4) Poinsettias are very susceptible to carbon monoxide. If your poinsettia is constantly wilted, you might want to check your monitoring systems to make sure you don’t have high levels of carbon monoxide at your property.

5) If you really want them to last longer than 6-8 weeks, consider fertilizing them after the leaves fully bloom. You may get a few more weeks out of them!

In conclusion, give it sun, keep it warm, keep it well-watered (not soaked), and enjoy the holiday season a little bit longer with your Poinsettia this year!

Winter Vegetable Planting

Decorative, Perennial and Delicious! Two Perfect Vegetables for Winter Planting

Do the words “winter” and “garden” ever cross your mind?

Asparagus and Artichoke are perfect for winter planting, and once established, are a long term relationship that will keep giving… With the right care, they will produce delicious vegetables for years to come! Read on for tips on planting and caring for these perennial beauties in your Bay Area landscape.

Asparagus Planting Tips

Cited from the Mercury News: “Asparagus, once established, can keep on giving for up to 20 years. Avoid varieties that have been bred for the hot and humid summers and extremely cold winters of the East Coast such as Mary Washington and Jersey Giant.

UC Davis has developed several hybrids that work well in our mild climate: UC 157 F1, Atlas F1, Apollo, Grande and Purple Passion.”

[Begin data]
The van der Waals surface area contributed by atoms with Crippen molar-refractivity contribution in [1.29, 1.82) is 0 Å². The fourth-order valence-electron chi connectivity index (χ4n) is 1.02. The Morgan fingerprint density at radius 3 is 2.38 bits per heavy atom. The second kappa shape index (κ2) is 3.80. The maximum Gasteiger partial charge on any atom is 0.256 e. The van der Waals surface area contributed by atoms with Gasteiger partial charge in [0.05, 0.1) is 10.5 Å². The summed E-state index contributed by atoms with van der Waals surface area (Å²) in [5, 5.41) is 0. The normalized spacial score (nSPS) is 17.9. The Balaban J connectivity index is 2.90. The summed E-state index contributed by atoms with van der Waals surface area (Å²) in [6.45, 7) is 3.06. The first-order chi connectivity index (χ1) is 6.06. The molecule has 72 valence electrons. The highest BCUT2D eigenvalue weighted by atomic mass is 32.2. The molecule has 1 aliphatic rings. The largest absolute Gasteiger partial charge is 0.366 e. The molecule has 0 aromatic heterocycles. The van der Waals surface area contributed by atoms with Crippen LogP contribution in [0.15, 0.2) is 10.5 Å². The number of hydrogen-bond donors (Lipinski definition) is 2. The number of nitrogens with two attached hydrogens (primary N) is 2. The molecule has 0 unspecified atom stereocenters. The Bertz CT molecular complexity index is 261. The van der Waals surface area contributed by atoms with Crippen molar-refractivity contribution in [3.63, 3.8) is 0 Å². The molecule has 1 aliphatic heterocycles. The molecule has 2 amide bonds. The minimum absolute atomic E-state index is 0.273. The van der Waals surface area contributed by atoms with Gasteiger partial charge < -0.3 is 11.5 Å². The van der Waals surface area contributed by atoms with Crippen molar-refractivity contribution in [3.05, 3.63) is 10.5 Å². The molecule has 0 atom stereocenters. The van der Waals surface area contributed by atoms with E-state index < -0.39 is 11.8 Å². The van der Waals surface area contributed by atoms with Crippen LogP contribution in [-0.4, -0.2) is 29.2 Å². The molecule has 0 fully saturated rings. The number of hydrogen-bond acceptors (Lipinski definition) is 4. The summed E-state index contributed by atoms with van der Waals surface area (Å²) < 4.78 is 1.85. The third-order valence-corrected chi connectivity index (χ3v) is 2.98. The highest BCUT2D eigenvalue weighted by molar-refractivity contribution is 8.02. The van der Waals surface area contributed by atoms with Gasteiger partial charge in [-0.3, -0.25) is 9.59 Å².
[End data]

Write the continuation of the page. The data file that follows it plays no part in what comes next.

Make sure your asparagus will get full sun and well-drained soil! Too much moisture can lead to root rot and disease.

Plant asparagus crowns from your local nursery with the bud ends up, 12 to 18 inches apart, (rows should be at least four feet between) and cover with 2 inches of soil.

Remember the long term relationship I mentioned? Don’t plan to harvest your asparagus until the second year. By year four, you should be in good shape for an annual harvest.

How to Plant Artichokes

The artichoke is the lobster of vegetables! This large, gorgeous plant and takes time to cultivate, and to enjoy when it is time to eat. The time invested is worth the result! I like my artichokes best dipped in butter or oil with some salt and good conversation once it gets to my plate.

Before planting, it is important to amend the soil before planting. Talk to Bayscape before planting for tips to ensure a successful crop! You’ll need to purchase a part of the root (root division) from a nursery, as artichokes don’t produce from seed.

Artichokes spread up to six feet wide, and up to four feet tall. Make sure you create the space you will need for your ‘chokes to thrive. Check out this excellent article from Marin Master Gardeners for tips on Irrigating, Fertilizing, and more.

We hope you are enjoying the fall season in the Bay! There’s one more winter perennial that we’ll discuss in our next blog. (Hint, your grandmother may have made a sweet pie out of it… ).